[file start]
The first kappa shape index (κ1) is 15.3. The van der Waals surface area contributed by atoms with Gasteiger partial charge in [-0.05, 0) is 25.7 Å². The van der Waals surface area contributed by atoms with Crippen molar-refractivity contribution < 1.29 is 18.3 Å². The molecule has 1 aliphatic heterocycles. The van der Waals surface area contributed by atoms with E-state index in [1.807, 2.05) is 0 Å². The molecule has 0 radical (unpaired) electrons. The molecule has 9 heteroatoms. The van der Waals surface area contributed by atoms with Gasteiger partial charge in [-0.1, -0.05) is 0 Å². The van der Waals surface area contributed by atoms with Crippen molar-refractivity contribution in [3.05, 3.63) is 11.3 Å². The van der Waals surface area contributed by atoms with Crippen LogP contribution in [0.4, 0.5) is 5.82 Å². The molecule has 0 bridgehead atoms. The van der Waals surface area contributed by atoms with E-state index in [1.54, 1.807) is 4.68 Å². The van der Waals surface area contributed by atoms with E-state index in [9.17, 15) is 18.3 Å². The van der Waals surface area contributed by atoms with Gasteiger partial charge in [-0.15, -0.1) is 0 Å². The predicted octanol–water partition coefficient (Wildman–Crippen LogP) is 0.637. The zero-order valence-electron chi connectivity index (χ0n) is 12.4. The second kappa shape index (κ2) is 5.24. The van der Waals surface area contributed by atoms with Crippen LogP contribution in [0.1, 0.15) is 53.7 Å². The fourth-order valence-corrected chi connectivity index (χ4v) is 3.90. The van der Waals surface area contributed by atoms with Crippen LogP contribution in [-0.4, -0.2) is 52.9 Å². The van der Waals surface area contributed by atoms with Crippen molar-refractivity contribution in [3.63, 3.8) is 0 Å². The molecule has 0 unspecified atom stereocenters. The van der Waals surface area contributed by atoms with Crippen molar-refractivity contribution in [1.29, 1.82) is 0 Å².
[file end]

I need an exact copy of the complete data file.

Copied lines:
The first kappa shape index (κ1) is 15.3. The van der Waals surface area contributed by atoms with Gasteiger partial charge in [-0.05, 0) is 25.7 Å². The van der Waals surface area contributed by atoms with Crippen molar-refractivity contribution < 1.29 is 18.3 Å². The molecule has 1 aliphatic heterocycles. The van der Waals surface area contributed by atoms with E-state index in [1.807, 2.05) is 0 Å². The molecule has 0 radical (unpaired) electrons. The molecule has 9 heteroatoms. The van der Waals surface area contributed by atoms with Gasteiger partial charge in [-0.1, -0.05) is 0 Å². The van der Waals surface area contributed by atoms with Crippen molar-refractivity contribution in [3.05, 3.63) is 11.3 Å². The van der Waals surface area contributed by atoms with Crippen LogP contribution in [0.4, 0.5) is 5.82 Å². The molecule has 0 bridgehead atoms. The van der Waals surface area contributed by atoms with E-state index in [1.54, 1.807) is 4.68 Å². The van der Waals surface area contributed by atoms with E-state index in [9.17, 15) is 18.3 Å². The van der Waals surface area contributed by atoms with Gasteiger partial charge in [-0.15, -0.1) is 0 Å². The predicted octanol–water partition coefficient (Wildman–Crippen LogP) is 0.637. The zero-order valence-electron chi connectivity index (χ0n) is 12.4. The second kappa shape index (κ2) is 5.24. The van der Waals surface area contributed by atoms with Crippen LogP contribution in [0.1, 0.15) is 53.7 Å². The fourth-order valence-corrected chi connectivity index (χ4v) is 3.90. The van der Waals surface area contributed by atoms with Crippen LogP contribution in [-0.4, -0.2) is 52.9 Å². The van der Waals surface area contributed by atoms with Crippen molar-refractivity contribution in [3.63, 3.8) is 0 Å². The molecule has 0 unspecified atom stereocenters. The van der Waals surface area contributed by atoms with Crippen molar-refractivity contribution in [1.29, 1.82) is 0 Å².